You can watch Being Mortal here
Atul Gawande’s film Being Mortal (Frontline, PBS) examines the limitations of contemporary Western medicine, specifically the lack of training and comfort most physicians have with the most challenging discussions they must have – the discussions about end of life, about prognoses, about how to die.
As with his book of the same title, this documentary highlights the paucity of education most doctors receive regarding this essential component of patient care. Gawande, a successful surgeon, researcher, and writer, courageously admits his lack of experience in this arena. And the camera follows him as he attempts to rectify that.
Shadowing his colleagues in oncology and palliative care, he takes us along to repeatedly witness these kinds of conversations. We watch as some individuals accept news that they are out of treatment options, while others seem to push away the reality that they are hearing.
The film, written by Gawande and Thomas Jennings, does not make death pretty or easy. It does not create an image of physician as God. That is good, because we have seen far too many of those constructions – of easy, peaceful deaths and of God-like physicians. Death is not easy, and doctors are merely humans who work hard and who do make mistakes.
Anyone who has lived with chronic illness (or anyone who has supported a loved one through this process) has likely come into contact with a vast spectrum of competency on the part of health care professionals, particularly in terms of these challenging conversations.
Years ago, when my doctors were struggling to diagnose my condition, they sent a lung sample to a research physician renowned for her skills in this area. Her reply letter had some good news and some awful news. What struck me as I read it, though, was that she kept referring to me as a “case”. Not once did she use my name or even a word like “patient.” I was only a case. I understood that that was likely the way she thought of all those whose teeny, tiny body parts were shipped to her laboratory to be explored under a microscope.
That makes sense, sort of.
What I have never been able to accept is that there are physicians who also think of me merely as a “case”. They may not use that word, but by their behavior it is perfectly clear that they are not grasping that I am actually a human being who is still living right in front of them. I have been talked about rather than to many times, as doctors consult with one another feet from my bed. I have lain in a cold CT scan machine as the technician looked at my images, gasped, and said, “Man, that is BAD!” One surgeon felt he needed to make a procedure work even though it was apparent that was not possible, so he kept me in that procedure for five hours, pushing and prodding, until I eventually went further into heart and kidney failure.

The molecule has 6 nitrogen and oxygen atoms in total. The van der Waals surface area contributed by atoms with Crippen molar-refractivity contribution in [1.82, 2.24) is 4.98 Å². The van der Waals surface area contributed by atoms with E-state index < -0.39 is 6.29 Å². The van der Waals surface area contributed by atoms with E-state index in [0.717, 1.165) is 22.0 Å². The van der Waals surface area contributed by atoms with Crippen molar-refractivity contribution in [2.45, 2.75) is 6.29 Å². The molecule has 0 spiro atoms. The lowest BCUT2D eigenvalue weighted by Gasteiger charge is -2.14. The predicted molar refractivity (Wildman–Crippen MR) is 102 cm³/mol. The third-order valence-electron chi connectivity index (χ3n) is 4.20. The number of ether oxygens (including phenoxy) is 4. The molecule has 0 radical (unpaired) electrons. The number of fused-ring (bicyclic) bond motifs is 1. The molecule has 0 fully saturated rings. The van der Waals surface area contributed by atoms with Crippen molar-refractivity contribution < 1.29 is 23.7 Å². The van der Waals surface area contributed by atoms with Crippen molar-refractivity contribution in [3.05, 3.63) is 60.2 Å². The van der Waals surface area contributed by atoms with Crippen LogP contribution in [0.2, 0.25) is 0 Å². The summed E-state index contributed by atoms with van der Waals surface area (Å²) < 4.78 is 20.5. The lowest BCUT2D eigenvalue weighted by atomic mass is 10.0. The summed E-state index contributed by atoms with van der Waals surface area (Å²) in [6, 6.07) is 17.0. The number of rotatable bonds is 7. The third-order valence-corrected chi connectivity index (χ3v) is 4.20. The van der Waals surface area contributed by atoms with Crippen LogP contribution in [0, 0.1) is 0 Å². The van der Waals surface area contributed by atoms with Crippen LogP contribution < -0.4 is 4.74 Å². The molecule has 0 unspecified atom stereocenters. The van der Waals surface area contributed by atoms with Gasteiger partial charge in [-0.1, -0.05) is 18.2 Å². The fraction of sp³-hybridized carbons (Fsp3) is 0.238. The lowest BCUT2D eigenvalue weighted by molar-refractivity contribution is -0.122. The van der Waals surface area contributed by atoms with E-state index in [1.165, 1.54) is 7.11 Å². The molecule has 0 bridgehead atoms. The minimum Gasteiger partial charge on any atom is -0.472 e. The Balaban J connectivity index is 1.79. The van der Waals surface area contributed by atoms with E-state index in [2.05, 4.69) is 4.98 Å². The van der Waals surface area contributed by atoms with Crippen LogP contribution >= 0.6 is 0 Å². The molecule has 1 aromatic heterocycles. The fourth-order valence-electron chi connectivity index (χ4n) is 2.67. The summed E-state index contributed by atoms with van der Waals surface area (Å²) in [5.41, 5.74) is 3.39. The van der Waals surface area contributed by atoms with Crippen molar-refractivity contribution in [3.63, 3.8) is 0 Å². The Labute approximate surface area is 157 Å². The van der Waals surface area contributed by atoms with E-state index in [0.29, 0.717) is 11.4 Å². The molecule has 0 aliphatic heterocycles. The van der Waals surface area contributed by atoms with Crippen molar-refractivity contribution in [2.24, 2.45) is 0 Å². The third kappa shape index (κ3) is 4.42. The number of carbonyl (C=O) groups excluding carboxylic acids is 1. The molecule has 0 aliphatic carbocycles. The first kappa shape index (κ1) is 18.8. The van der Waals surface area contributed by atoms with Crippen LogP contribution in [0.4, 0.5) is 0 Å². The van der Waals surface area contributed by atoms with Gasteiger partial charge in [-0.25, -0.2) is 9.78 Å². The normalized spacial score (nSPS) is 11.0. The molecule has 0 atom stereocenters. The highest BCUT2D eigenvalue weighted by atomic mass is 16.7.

In none of those instances have I felt like anything other than an interesting case, something to be transfixed by, something to fix.
Fortunately, out of my seventeen years of medical care for this condition, those instances are very, very few.
I have also had doctors who sit with me, repeatedly explaining very complicated heart anatomy and blood chemistry. I have had nurses who spend hours laughing with me about their children and mine. One of my doctors early on had tears in his eyes when he told me about my diagnosis.
During those connections with health care practitioners, I feel like a human being rather than a science experiment.
This is what Gawande’s work begins to address: how do we support people who are dying in a way that honors what is significant to them?
Most important is to be honest – with ourselves as well as with them. Gawande found that a vast number of doctors stressed more what they thought their patients wanted to hear than what they actually knew to be true. Even with his father, also a surgeon, there was this discrepancy. Potentially weeks away from being paralyzed by his cancer, the elderly man was told by his oncologist, “You could be playing tennis by the end of the summer.” Such lies stem from our cultural belief that people want to believe in something that will bring them hope.
But what Gawande learned, what many of us living with chronic and terminal illness already know, is that hope does not need to be found in the longevity of life. We hope for all sorts of things that have nothing to do with how long we live; we hope to feel the sun on our skin one more time, to hold a loved one’s hand, to have the time and energy to say what needs to be said before we die.
This thoughtful film helps redirect our attention back to those hopes, to the priorities that really matter to dying persons.